Frequent flier miles: Use ’em while you’ve got ’em




I fully understand that some people are leery of frequent flier programs, and even more jittery about redeeming the miles they accumulate. They fear they will be hoodwinked; that just as they are about to hit "redeem miles" on their favorite airline’s website, their dreams will be dashed when a message pops up that says, "Ha ha... Chump! Your air miles can’t be used for these dates or this itinerary!"

Or something like that.

Other folks are just procrastinators.

Me? Maybe because I grew up in the Midwest, I naively expect people and companies to do what they say they are going to do. I don’t worry about blackout dates; I just don’t try to travel on the most popular days of the year.

I accumulate thousands of miles a year by using a Delta SkyMiles American Express card, and as soon as I get enough to take the trip I want, I redeem them.

I live in the Washington, D.C., area, and my family lives in Michigan, so I get back there about once a year on air miles.

But that’s not the fun part. In April, I redeemed 100,000 air miles for a round-trip flight to Italy in business class. My cost was $117 in taxes and fees. And it wasn’t a simple trip, because I flew into Verona in northern Italy and returned via Naples in the south after touring the Amalfi Coast. (The only part of the trip not covered by air miles was a $99 EasyJet ticket from Venice to Naples.)

The trip would have cost about $1,000 in a low-grade economy class and about $4,000 in business class, according to a SkyMiles representative.

The irony is that my travel companion, Sue, who made the same trip from Orlando, paid $1,200 and took the seven-hour transatlantic flights to and from Rome on Alitalia in what she dubbed "Bambini Class" due to the number of wailing babies surrounding her.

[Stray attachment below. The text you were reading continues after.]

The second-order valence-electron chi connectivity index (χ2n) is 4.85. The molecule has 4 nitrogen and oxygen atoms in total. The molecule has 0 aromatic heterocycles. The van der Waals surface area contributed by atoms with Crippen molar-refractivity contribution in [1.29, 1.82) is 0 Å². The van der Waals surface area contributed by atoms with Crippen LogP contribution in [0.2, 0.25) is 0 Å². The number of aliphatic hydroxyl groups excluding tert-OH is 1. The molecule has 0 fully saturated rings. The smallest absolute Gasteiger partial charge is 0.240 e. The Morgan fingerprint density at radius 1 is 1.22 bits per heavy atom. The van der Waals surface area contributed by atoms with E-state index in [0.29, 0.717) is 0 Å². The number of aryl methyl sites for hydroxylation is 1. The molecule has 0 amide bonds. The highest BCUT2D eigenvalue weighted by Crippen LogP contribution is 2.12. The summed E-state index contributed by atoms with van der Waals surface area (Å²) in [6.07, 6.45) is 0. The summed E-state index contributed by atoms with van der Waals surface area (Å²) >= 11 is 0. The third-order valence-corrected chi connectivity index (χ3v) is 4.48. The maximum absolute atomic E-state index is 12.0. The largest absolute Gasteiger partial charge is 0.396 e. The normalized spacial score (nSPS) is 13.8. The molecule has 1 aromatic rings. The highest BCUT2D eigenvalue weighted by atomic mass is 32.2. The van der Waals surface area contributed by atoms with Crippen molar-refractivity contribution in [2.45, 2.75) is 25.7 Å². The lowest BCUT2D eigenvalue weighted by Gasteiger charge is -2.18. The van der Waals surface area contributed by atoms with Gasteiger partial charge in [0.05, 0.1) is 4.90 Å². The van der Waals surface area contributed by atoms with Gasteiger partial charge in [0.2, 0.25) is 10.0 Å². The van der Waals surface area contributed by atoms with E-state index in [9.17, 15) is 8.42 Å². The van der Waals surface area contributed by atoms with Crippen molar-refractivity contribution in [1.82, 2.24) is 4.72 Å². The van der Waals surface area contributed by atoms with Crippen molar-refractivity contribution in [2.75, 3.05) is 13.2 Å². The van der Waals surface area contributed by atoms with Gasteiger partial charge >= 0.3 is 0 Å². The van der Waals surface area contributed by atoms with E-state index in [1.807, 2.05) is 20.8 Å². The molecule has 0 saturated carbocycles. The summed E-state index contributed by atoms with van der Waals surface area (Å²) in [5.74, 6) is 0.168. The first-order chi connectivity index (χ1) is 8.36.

On my outbound flight on Air France, I was seated in what looked like a Barcalounger next to a handsome English businessman in another Barcalounger. Just two of us to a row! We chatted about airline service around the world over our delicious French crudites and complimentary champagne, followed by complimentary French red wine with dinner. In fact, there was so much complimentary alcohol that my seatmate’s nose and cheeks turned red. (We were both drinking the free wine in the hope of sedating ourselves so we could sleep from dinner to breakfast, we assured each other. And it worked.)

My return flight from Naples would have been similarly deluxe had it not been delayed five days by the belching Iceland volcano.

When I rebooked, business class was only available for the Naples-Paris leg of my journey. That meant I was in Bambini Class for the transatlantic return. Oh, how I missed business class! Whereas the flight attendants were at my beck and call before, now I couldn’t get anyone’s attention even by repeatedly turning the call light on and off. Why was no one keeping a watchful eye on my glass? Where was the hot towel and the little package with the ear plugs and eye mask inside?

There was no room to stretch out and the seat was so stiff it made my tailbone sore. To add insult to injury, when we landed, the flight attendants stood in the door between business class and coach so that we, the great unwashed, would not disturb the elite as they collected their carry-ons and laptops.

But I digress. The point is that without disruption from the volcano, my trip would have been perfect. It was so easy to book on the SkyMiles website, I called the airline just to make sure there was no mistake. No, they said, you’re good to go.

While I was in Italy, I used my SkyMiles American Express card when I could and those charges earned more air miles. This would have been even more clever if American Express wasn’t so often refused by merchants in Europe.

A final word about redeeming miles: Keep a keen eye on when they expire. Had I not used mine this year, in 2011 I would have been back to zero and Italy would have remained a dream.


from around the web